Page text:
The Mexican Competition Commission (COFECO) was tasked with deciding whether to ratify, drop, or modify a fine of $1 million that has been levied against Telcel, one of the leading providers of wireless communication services in Mexico. In the end, the competition body voted to waive the fine in exchange for a series of concessions meant to ease the company’s lock on the country’s mobile phone market.
In your May 3rd article, “Mexico Drops Big Fine in Settlement With Wireless Carrier,” Elisabeth Malkin provides an interesting analysis of how the recent deal weakened the credibility of the Mexican antitrust authority in the eyes of analysts and the public.
Of note, however, is the fact that some industrial fields are naturally structured such that the line between fair and unfair behaviors seems to be all but invisible. That is why public authorities are able to make individual decisions regarding antitrust enforcement. The Slim case seemed to leave no doubt, but COFECO had been mired in disagreement over the final deal, a gridlock reflecting each side’s respective authority. The expanding global economy cannot afford to hesitate given the size of the struggle.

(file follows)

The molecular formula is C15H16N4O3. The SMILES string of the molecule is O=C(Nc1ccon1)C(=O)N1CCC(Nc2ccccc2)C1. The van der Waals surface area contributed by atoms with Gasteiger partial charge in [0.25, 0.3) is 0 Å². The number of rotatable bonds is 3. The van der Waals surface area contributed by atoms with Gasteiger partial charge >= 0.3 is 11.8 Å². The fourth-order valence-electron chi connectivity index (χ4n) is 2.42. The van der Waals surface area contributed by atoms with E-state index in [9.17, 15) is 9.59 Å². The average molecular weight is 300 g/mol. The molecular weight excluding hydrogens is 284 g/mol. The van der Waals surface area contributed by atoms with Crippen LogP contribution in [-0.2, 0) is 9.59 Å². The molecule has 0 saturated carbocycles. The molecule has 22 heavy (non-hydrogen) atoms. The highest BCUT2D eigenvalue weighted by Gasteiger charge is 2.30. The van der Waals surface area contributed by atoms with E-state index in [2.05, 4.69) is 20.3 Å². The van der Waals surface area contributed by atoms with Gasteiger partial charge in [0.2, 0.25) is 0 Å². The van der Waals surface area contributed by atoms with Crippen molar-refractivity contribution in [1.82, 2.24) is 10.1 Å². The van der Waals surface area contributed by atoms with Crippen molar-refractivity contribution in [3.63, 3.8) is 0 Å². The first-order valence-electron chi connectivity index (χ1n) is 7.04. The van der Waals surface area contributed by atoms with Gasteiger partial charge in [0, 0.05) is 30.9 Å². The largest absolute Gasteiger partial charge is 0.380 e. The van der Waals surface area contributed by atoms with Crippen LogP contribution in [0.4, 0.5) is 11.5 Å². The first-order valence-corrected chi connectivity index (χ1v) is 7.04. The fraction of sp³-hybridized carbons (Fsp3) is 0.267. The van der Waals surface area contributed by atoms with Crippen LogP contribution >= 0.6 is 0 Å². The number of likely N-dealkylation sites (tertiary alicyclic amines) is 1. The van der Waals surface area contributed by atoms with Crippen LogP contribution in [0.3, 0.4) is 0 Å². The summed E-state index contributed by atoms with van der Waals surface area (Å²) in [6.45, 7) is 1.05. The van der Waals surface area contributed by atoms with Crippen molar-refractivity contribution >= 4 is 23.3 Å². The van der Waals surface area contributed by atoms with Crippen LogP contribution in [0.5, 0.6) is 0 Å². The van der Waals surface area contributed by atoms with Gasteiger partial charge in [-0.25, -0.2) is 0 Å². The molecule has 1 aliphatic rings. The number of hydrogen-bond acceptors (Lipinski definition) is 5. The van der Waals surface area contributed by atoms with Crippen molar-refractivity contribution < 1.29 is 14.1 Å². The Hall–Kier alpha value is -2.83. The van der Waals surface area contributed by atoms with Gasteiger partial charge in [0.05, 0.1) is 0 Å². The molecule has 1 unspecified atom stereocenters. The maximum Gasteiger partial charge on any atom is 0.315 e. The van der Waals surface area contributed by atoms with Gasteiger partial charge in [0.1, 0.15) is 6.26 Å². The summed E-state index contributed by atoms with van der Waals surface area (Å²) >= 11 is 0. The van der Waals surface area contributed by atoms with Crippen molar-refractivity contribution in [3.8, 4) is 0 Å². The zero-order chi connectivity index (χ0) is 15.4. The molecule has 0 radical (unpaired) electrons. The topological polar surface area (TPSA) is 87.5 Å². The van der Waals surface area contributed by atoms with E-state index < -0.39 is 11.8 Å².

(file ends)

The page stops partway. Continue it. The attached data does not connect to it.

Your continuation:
Furthermore, it has been some time since the proceedings began, and this seeming lack of ability to reign in the massive influence of businessmen like Carlos Slim could be seen as a blow to innovation’s incentives and consumer health, which could discourage new competitors from entering the market, further strengthening the monopolistic giant.
Finally, transparency and open access to information must play a key role in defining existing market dynamics. In fact, billionaire Carlos Slim’s growing notoriety does not necessarily work in his favor. One would hope that consumers will be proactive in exercising their buying power so as to offset regulators’ impotence.